plt.subplot(2, 1, 2)
    plt.title('filtered signal')
    plt.step(time, filtered_input_signal, filtered_input_signal_color)

# Transfer function
                                                             # transfer function
(w, amplitude, phase) = transfer_function.bode(n=filter_order)
frequency = w / (2*np.pi)
                                                        # plot transfer function
if plot_transfer_function :
    amplitude = np.clip(amplitude, -6*signal_bit_nb, 6)

    log_range = np.arange(1, 10)
    x_ticks_range = np.concatenate((1E2*log_range, 1E3*log_range, [2E4]))
    amplitude_y_ticks_range = np.concatenate((
        np.arange(-20*math.floor(6*signal_bit_nb/20), 1, 20)
    phase_y_ticks_range = np.concatenate((
        1E1*log_range, 1E2*log_range, 1E3*log_range

    plt.figure("Transfer function", figsize=(12, 9))
    plt.subplot(2, 1, 1)
    plt.semilogx(frequency, amplitude, transfer_function_amplitude_color)

    plt.subplot(2, 1, 2)
    plt.loglog(frequency, phase, transfer_function_phase_color)

# Zeros
(zeroes, poles, gain) = sig.tf2zpk(FIR_coefficients, [1])
                                                       # plot location of zeroes

if plot_zeros :
    max_amplitude = 1.1 * max(abs(zeroes))
    cutoff_angle = cutoff_frequency/sampling_rate*2*math.pi
    cutoff_x = max_amplitude * math.cos(cutoff_angle)
    cutoff_y = max_amplitude * math.sin(cutoff_angle)
    plt.figure("Zeros", figsize=(9, 9))
    plt.plot([-max_amplitude, max_amplitude], [0, 0], locus_axes_color)
    plt.plot([0, 0], [-max_amplitude, max_amplitude], locus_axes_color)
        np.real(zeroes), np.imag(zeroes),
        marker='o', c=locus_zeroes_color)
        [cutoff_x, 0, cutoff_x], [-cutoff_y, 0, cutoff_y],
        locus_cutoff_frequency_color, linestyle='dashed'

# Show plots

Filter structure


A Finite Impulse Response (FIR) filter's output is given by the following sequence:


The following figure shows the direct implementation of the above formula, for a 4th order filter (N = 4):

4th order FIR digital filter

With this structure, the filter coefficients are equal to the sample values of the impulse response.

IIR Filter Design

IIR filters are typically designed basing on continuous-time filter functions. Once the transfer function has been chosen, different filter structures allow to implement the filter, be it in hardware or in software.

Transfer function


The classical design technique is to start from a well known lowpass filter function and to transform it to a highpass, a bandpass or a bandstop function if required. Classical transfer functions are:

The general form of the transfer function is given by the ratio of 2 polynoms:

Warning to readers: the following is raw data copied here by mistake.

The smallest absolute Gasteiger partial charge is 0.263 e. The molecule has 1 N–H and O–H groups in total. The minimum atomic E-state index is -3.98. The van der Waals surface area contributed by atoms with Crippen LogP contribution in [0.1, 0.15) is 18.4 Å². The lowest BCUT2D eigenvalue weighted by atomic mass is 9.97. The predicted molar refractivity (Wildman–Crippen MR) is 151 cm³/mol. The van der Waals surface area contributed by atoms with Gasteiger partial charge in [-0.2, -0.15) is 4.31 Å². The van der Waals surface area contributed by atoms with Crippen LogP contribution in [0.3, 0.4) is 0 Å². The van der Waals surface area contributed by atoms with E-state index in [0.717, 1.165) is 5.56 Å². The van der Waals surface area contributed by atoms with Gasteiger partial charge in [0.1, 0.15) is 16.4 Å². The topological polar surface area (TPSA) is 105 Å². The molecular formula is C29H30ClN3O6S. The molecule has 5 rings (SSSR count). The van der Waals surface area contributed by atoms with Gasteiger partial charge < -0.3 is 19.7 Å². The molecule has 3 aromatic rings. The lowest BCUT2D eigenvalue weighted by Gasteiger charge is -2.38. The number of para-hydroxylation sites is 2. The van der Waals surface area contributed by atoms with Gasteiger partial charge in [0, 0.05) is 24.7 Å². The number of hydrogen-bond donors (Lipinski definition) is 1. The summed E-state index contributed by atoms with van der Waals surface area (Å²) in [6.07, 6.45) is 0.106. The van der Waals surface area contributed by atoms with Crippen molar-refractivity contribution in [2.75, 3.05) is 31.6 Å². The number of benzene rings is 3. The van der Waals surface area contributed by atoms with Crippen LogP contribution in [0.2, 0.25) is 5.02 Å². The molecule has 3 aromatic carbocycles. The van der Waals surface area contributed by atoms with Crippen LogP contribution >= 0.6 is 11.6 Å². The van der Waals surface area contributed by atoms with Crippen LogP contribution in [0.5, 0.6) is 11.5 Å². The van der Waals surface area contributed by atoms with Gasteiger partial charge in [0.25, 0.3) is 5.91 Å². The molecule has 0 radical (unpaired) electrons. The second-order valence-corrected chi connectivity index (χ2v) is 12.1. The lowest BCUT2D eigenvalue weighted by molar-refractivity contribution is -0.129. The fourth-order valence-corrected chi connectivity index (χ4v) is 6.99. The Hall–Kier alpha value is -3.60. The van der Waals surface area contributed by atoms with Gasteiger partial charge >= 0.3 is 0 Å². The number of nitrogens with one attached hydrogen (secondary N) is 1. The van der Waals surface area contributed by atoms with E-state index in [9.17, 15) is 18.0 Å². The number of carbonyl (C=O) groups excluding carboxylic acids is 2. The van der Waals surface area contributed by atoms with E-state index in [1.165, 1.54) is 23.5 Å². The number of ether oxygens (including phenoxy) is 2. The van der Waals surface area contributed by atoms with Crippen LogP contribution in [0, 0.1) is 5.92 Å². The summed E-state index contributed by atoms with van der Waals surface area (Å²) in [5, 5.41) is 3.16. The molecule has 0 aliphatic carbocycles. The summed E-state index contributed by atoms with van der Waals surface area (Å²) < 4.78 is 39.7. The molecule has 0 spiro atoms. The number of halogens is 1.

Filter structures


The most straightforward digital filter implementation would be done by implementing its difference equation which is given by:


The following circuit shows a possible implementation of the difference equation for a 4th order filter:

4th order canonic IIR filter

Nevertheless, this form is not used in practice. Indeed, the first who tried to implement a filter in that way have found out that this circuit is very sensitive to the coefficient values: a small change in one coefficient can have dramatic effects on the shape of the filter's transfer function. So rounding the coefficients to integer or fixed-point values resulted into a design nightmare. Because of this, engineers turned over to one of the following approaches:

  • simulating analog filter structures which had shown not to suffer of this acute sensitivity
  • breaking the total transfer function into a chain of second order sections, with an additional first order section for even-order filters

All-Pole Filters


All-pole filters are limited to lowpass devices. The fact that they do not have zeros makes their structure much simpler. Indeed, their transfer function is written as:


Some filter structures based on the simulation of analog filters are used for the implementation of all-pole filters.

Butterworth and Chebyshev Type I functions are of all-pole kind.

Chains of Integrators


A Chain of Integrators with Feedback (CIF) allows a straightforward implementation of an all-pole transfer function.

4th order integrator chain all-pole filter

This circuit, with   to   being the multiplier ouputs, can be described by the following equations:


which can be iteratively solved as:


From this, the time constants can be iteratively retrieved from the transfer function's coefficients.

The digital structure corresponding to the analog CIF is given in the following figure:

4th order digital filter simulating a chain of integrators

If the sampling rate is much higher than the time constants, the filter coefficients can be obtained directly from the CIF in the analog domain. Else, they can be found from the sampled system transfer function:


with  .

Leapfrog Filters